- The Washington Times - Monday, June 16, 2003

5 more countries sign court deal with U.S.

Five governments — Egypt, Mongolia, Nicaragua, the Seychelles and Tunisia — have signed secret agreements exempting U.S. personnel from prosecution in the International Criminal Court, according to a State Department document released yesterday.

The department said last week that several governments that signed the agreements asked not to be named. The five agreements bring to 43 the number of governments that have exempted U.S. personnel from prosecution in the court, set up to try war crimes and acts of genocide.


U.S. Marine faces arrest by Japanese in rape

TOKYO — A Japanese court issued an arrest warrant yesterday for a U.S. Marine accused of beating and raping a 19-year-old woman on the southern island of Okinawa, officials said.

A district court in Okinawa granted police permission yesterday to arrest Lance Cpl. Jose Torres, 21, stationed at Camp Hansen.

The purported attack occurred May 25 in the town of Kin, according to a statement released by the Marines. The woman suffered a broken nose and was sexually assaulted, an official said.


U.N. envoy named top official in Iraq

LONDON — Britain yesterday named its U.N. ambassador, Jeremy Greenstock, as special representative on Iraq, and associates said he would use the post to press for an expanded United Nations role in postwar Iraq.

Mr. Greenstock planned to take up the new job, as the British equivalent of U.S. civil administrator L. Paul Bremer, in September, Prime Minister Tony Blair’s spokesman said.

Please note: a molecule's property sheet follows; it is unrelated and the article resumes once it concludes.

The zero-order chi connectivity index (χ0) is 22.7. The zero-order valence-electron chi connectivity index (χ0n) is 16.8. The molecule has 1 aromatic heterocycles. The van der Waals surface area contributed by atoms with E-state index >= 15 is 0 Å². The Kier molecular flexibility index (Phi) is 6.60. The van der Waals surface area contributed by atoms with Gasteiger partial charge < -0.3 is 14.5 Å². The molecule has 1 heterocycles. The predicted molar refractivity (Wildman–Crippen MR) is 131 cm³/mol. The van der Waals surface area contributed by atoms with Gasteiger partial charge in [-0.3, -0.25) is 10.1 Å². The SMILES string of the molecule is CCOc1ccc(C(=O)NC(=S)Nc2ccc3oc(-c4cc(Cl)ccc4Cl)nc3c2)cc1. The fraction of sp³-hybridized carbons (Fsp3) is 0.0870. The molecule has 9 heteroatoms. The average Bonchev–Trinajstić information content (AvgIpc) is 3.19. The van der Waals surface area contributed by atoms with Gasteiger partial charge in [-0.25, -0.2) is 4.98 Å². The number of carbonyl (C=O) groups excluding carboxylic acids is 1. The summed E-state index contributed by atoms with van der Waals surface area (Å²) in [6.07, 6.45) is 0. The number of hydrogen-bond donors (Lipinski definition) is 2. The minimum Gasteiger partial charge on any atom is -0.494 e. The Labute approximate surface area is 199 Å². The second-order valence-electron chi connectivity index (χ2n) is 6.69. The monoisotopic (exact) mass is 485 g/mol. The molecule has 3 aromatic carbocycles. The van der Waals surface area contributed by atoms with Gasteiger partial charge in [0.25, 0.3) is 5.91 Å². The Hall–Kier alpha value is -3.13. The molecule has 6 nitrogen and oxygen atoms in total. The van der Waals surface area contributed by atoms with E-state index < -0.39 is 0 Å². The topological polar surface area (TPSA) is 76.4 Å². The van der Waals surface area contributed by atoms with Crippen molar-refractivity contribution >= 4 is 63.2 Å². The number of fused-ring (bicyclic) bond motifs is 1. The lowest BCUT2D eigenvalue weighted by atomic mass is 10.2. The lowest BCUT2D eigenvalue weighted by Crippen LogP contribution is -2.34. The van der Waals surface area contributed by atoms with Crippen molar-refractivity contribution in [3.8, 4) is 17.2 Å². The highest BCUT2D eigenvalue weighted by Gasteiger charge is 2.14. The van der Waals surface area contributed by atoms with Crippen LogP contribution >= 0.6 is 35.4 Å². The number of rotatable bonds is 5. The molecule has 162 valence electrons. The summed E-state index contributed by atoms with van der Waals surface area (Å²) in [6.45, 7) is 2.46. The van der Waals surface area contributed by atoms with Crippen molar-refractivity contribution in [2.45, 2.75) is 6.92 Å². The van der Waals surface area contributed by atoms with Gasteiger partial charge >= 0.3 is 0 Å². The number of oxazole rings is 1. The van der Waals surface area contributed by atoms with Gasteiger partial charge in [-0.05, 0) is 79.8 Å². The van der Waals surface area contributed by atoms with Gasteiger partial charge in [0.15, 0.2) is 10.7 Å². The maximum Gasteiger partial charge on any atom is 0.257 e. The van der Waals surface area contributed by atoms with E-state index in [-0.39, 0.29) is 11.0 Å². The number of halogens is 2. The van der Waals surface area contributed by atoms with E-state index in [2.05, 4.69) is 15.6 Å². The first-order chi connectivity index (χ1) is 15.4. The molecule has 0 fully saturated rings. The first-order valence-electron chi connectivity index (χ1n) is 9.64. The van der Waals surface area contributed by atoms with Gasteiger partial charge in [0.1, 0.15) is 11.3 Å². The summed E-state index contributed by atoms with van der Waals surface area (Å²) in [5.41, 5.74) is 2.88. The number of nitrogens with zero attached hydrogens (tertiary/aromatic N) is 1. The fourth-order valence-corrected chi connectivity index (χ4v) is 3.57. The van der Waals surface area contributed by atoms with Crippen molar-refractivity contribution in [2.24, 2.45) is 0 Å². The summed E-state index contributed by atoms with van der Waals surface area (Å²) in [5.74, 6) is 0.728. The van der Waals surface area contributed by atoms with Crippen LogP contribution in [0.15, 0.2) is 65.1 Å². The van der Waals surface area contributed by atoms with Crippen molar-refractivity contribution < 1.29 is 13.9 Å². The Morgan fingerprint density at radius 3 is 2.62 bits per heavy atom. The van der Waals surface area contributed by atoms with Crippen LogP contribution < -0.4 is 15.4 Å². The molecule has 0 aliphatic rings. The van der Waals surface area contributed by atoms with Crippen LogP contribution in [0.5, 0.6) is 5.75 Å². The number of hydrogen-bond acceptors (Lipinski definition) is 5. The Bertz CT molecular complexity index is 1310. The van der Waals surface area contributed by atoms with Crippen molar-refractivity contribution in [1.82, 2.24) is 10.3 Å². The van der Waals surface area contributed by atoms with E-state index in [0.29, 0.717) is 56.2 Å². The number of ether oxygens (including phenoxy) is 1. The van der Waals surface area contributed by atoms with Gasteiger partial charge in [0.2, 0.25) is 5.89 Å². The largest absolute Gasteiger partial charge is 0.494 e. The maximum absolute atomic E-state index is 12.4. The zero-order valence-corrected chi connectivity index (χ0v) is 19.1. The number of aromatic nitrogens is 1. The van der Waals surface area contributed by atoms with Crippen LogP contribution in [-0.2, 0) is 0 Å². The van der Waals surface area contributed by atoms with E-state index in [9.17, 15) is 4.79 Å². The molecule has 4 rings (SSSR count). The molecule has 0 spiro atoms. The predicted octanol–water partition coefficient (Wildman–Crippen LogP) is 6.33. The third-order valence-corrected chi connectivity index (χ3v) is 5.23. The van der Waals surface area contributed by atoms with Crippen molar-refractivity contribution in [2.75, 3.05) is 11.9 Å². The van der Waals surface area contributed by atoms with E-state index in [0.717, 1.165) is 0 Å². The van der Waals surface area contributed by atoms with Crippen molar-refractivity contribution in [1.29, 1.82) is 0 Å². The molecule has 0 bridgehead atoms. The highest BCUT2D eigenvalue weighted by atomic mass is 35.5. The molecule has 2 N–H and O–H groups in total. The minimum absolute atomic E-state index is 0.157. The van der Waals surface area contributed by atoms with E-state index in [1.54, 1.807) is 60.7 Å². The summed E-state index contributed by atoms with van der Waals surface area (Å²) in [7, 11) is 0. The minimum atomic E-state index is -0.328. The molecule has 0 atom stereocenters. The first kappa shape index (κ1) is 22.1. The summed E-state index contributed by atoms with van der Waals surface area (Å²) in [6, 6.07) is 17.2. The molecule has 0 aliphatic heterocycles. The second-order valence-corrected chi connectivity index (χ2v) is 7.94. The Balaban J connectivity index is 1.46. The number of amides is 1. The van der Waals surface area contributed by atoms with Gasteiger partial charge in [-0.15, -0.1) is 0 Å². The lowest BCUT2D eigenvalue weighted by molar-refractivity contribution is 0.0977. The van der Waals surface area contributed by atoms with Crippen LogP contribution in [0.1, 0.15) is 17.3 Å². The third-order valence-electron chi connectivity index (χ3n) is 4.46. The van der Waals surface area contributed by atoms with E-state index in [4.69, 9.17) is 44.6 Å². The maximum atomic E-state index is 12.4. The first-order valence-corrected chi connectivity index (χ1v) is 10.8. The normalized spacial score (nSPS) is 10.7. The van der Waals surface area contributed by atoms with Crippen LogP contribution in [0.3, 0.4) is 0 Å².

Mr. Greenstock had planned to retire later this month. He will take over from John Sawers.


Taxi driver held in ‘dirty bomb’ case

TBILISI — A taxi driver was detained after authorities in the Georgian capital found nerve gas and radioactive materials that can make a “dirty bomb” in his cab, officials said yesterday.

Tedo Mokeliya was detained May 31 after police in this former Soviet republic discovered two containers holding cesium-137 and strontium in his taxi, said Givi Mgebrishvili, chief of the Interior Ministry’s main criminal investigation department.

Cesium and strontium, which have medical and industrial applications, also are considered likely ingredients for a dirty bomb, in which conventional explosives are combined with radioactive material.

Police also found a dark brown liquid later determined to be nerve gas concentrate, the official said. No other details were available.

Sign up for Daily Newsletters

Manage Newsletters

Copyright © 2020 The Washington Times, LLC. Click here for reprint permission.

Please read our comment policy before commenting.


Click to Read More and View Comments

Click to Hide